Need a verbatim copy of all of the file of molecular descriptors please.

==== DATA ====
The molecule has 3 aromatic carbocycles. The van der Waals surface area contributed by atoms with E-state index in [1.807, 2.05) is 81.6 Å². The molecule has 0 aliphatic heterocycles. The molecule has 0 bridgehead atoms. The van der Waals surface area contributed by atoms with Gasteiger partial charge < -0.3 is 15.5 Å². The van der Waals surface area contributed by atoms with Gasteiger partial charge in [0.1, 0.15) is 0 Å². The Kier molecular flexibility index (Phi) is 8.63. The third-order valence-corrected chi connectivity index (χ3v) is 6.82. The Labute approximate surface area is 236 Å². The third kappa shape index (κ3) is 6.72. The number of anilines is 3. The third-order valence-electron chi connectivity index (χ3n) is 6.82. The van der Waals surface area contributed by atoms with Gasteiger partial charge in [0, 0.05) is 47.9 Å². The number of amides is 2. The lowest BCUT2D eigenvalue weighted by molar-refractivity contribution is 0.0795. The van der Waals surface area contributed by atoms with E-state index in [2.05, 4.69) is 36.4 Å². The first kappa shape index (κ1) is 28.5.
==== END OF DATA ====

The molecule has 3 aromatic carbocycles. The van der Waals surface area contributed by atoms with E-state index in [1.807, 2.05) is 81.6 Å². The molecule has 0 aliphatic heterocycles. The molecule has 0 bridgehead atoms. The van der Waals surface area contributed by atoms with Gasteiger partial charge < -0.3 is 15.5 Å². The van der Waals surface area contributed by atoms with Gasteiger partial charge in [0.1, 0.15) is 0 Å². The Kier molecular flexibility index (Phi) is 8.63. The third-order valence-corrected chi connectivity index (χ3v) is 6.82. The Labute approximate surface area is 236 Å². The third kappa shape index (κ3) is 6.72. The number of anilines is 3. The third-order valence-electron chi connectivity index (χ3n) is 6.82. The van der Waals surface area contributed by atoms with Gasteiger partial charge in [0, 0.05) is 47.9 Å². The number of amides is 2. The lowest BCUT2D eigenvalue weighted by molar-refractivity contribution is 0.0795. The van der Waals surface area contributed by atoms with E-state index in [2.05, 4.69) is 36.4 Å². The first kappa shape index (κ1) is 28.5.